So what exactly do I think we should be doing right now in Athens – and what’s my part in that, if I’m elected mayor?
Athens County has some of the worst poverty, food insecurity, and income inequality in the state of Ohio. Affluent Athens officeholders like my opponent Steve Patterson typically dismiss these figures, arguing that they’re distorted by our the City of Athens' large population of college students. But Jack Frech, former longtime director of Athens County Jobs and Family Services, recently pushed back, correctly pointing out the following in his July 2 Athens News column.
"Most students leave OU heavily in debt, and are poor when they live here. It may not be as obvious as poverty out in the county. That is because students borrow significant amounts of money in order to pay for food and housing, an option that most poor people don’t have."
And furthermore, "The inclusion of poor students in our [poverty] count has the advantage of driving millions of dollars our way due to our designation as a hardship county and as a factor for many funding formulas. Much to their disadvantage, very few of the poverty-related benefits go to students. Most don’t get Medicaid, SNAP or cash assistance. Only a handful are eligible for local social services."
And finally, "If off-campus students were excluded from the poverty count the poverty rate for the city would still be nearly 30%."
So yes, we have big economic problems here in Athens. We need to stop ignoring them and start addressing them.
Because we're not going to overthrow capitalism tomorrow, we need to work within it to improve peoples' lives and put them in a better position to fight for much greater changes.
Ending Union-Busting by City Government
The first step is to stop making it harder for working people to unionize. Over the past 20 years I have supported many unionization campaigns, strikes, and efforts to achieve stronger labor rights. In 1999, I participated in the "Battle in Seattle," the historic mass direct action that disrupted the World Trade Organization ministerial meetings. In 2003, I received training from the AFL-CIO's Organizing Institute. Between 2002 and 2007, I covered regional labor issues as a reporter for The InterActivist, freelance reporter for the Athens News, and columnist for the OU Post. In 2005, I worked with the campus-community InterAct and a coalition of regional building trades unions to try to get OU to adopt a responsible contractor bidding criteria that would enable union contractors to compete with non-union contractors to win contracts for OU construction and renovation projects. That effort served as the model for the Responsible Contractor Bidding Criteria resolution adopted by Athens City Council in 2008 at the urging of former InterAct member and then-councilmember Elahu Gosney.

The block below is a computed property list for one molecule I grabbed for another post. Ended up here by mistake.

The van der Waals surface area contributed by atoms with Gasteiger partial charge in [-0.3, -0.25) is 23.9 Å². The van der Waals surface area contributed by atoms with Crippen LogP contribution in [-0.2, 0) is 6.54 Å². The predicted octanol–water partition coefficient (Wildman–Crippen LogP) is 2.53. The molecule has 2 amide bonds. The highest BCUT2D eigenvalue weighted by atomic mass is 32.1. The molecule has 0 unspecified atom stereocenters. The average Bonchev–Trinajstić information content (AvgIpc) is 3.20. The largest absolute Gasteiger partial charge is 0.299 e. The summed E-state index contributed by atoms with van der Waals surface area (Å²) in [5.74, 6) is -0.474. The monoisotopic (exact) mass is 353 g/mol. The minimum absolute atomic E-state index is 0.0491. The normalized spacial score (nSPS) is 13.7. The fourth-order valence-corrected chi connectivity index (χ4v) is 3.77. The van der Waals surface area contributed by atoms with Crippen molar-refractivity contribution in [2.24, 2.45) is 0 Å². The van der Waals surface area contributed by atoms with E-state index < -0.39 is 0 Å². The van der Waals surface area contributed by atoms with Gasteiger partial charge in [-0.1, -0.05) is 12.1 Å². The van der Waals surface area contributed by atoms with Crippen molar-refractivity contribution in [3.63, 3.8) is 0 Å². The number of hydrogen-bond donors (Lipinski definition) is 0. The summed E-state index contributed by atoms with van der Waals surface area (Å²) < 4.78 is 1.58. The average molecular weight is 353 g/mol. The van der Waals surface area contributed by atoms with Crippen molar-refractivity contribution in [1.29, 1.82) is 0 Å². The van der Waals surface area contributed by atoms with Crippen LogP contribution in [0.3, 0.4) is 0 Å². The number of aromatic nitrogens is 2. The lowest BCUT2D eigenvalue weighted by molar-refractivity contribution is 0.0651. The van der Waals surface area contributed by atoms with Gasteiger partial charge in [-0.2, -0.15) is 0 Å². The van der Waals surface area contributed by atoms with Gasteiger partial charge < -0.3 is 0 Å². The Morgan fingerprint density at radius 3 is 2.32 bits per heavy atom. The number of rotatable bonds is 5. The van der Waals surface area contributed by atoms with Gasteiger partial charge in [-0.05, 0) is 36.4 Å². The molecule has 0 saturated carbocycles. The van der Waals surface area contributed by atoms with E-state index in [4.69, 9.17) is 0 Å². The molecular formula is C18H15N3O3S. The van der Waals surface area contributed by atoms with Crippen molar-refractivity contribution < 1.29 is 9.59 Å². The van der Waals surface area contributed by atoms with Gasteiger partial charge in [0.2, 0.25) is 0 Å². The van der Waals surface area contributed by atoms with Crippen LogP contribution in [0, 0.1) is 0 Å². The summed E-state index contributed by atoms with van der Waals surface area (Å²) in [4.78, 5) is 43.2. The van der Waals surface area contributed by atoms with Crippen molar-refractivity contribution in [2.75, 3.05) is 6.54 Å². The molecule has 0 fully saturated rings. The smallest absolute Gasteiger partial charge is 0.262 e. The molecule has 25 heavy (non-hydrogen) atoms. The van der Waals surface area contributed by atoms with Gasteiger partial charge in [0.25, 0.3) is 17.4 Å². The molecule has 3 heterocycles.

However, earlier this year, the administration of my opponent Steve Patterson chose to ignore the city's Responsible Contractor Bidding Criteria in order to try to eliminate nearly 40 good paying local union jobs with benefits (and derail successful recycling and composting projects) by attempting to take the city refuse and recycling contract away from Athens Hocking Recycling Center and give it to an out-of-town, for-profit, non-union firm that did not provide employee benefits. I was part of the public backlash that forced Patterson to abandon this plan, and I took his administration to task before city council.
However, it is also worth noting that Mayor Patterson's right hand man, City Service Director Andy Stone, has pursued union busting outside of Patterson's administration as well. Stone chairs the Hocking College Board of Trustees, which continues to award HC President Betty Young with lavish bonuses for her success at reducing unionized Hocking College staff to just 1/3 its level when she was hired as president.
There is no question that union workers enjoy better compensation and better working conditions than their non-union counterparts. Nor is there any question that countries with strong labor movements have enacted more humane social democratic policies. I believe unions can be an important basis for achieving even more substantial (and perhaps revolutionary) change. As a result, I support unions, while my opponent has shown he opposes them.